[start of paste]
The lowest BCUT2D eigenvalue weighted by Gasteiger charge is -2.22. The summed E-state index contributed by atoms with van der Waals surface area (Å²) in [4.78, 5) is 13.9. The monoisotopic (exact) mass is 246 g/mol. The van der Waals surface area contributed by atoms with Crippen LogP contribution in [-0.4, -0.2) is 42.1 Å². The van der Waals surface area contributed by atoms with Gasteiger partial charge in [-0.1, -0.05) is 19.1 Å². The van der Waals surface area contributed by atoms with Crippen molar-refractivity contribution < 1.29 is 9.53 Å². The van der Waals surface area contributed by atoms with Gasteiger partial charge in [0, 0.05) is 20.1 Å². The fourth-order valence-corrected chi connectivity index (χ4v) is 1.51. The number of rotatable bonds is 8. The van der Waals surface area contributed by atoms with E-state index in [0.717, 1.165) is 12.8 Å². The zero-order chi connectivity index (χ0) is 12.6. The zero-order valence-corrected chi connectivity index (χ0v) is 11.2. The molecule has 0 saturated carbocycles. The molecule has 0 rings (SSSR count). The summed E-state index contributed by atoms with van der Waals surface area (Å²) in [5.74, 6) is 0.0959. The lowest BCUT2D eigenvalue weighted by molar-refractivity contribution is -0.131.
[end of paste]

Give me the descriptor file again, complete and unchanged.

The lowest BCUT2D eigenvalue weighted by Gasteiger charge is -2.22. The summed E-state index contributed by atoms with van der Waals surface area (Å²) in [4.78, 5) is 13.9. The monoisotopic (exact) mass is 246 g/mol. The van der Waals surface area contributed by atoms with Crippen LogP contribution in [-0.4, -0.2) is 42.1 Å². The van der Waals surface area contributed by atoms with Gasteiger partial charge in [-0.1, -0.05) is 19.1 Å². The van der Waals surface area contributed by atoms with Crippen molar-refractivity contribution < 1.29 is 9.53 Å². The van der Waals surface area contributed by atoms with Gasteiger partial charge in [0, 0.05) is 20.1 Å². The fourth-order valence-corrected chi connectivity index (χ4v) is 1.51. The number of rotatable bonds is 8. The van der Waals surface area contributed by atoms with E-state index in [0.717, 1.165) is 12.8 Å². The zero-order chi connectivity index (χ0) is 12.6. The zero-order valence-corrected chi connectivity index (χ0v) is 11.2. The molecule has 0 saturated carbocycles. The molecule has 0 rings (SSSR count). The summed E-state index contributed by atoms with van der Waals surface area (Å²) in [5.74, 6) is 0.0959. The lowest BCUT2D eigenvalue weighted by molar-refractivity contribution is -0.131.